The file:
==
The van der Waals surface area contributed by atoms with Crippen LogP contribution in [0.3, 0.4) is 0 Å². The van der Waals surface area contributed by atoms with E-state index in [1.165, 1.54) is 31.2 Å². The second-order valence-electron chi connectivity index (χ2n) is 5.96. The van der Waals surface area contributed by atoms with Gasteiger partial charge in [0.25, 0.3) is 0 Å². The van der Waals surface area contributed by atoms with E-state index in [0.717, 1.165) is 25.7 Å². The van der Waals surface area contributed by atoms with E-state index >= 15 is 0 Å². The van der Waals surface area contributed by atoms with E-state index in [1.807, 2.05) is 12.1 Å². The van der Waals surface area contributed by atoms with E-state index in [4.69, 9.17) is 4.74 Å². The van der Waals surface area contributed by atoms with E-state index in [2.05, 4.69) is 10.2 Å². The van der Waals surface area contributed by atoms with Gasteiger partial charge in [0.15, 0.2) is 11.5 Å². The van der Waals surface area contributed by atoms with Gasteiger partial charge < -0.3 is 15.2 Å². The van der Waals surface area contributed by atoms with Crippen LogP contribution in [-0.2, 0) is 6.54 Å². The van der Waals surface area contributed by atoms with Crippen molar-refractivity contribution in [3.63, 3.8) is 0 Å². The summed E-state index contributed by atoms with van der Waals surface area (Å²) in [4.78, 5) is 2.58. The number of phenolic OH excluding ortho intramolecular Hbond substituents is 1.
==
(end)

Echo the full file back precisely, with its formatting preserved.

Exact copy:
The van der Waals surface area contributed by atoms with Crippen LogP contribution in [0.3, 0.4) is 0 Å². The van der Waals surface area contributed by atoms with E-state index in [1.165, 1.54) is 31.2 Å². The second-order valence-electron chi connectivity index (χ2n) is 5.96. The van der Waals surface area contributed by atoms with Gasteiger partial charge in [0.25, 0.3) is 0 Å². The van der Waals surface area contributed by atoms with E-state index in [0.717, 1.165) is 25.7 Å². The van der Waals surface area contributed by atoms with E-state index >= 15 is 0 Å². The van der Waals surface area contributed by atoms with E-state index in [1.807, 2.05) is 12.1 Å². The van der Waals surface area contributed by atoms with E-state index in [4.69, 9.17) is 4.74 Å². The van der Waals surface area contributed by atoms with E-state index in [2.05, 4.69) is 10.2 Å². The van der Waals surface area contributed by atoms with Gasteiger partial charge in [0.15, 0.2) is 11.5 Å². The van der Waals surface area contributed by atoms with Gasteiger partial charge < -0.3 is 15.2 Å². The van der Waals surface area contributed by atoms with Crippen LogP contribution in [-0.2, 0) is 6.54 Å². The van der Waals surface area contributed by atoms with Crippen molar-refractivity contribution in [3.63, 3.8) is 0 Å². The summed E-state index contributed by atoms with van der Waals surface area (Å²) in [4.78, 5) is 2.58. The number of phenolic OH excluding ortho intramolecular Hbond substituents is 1.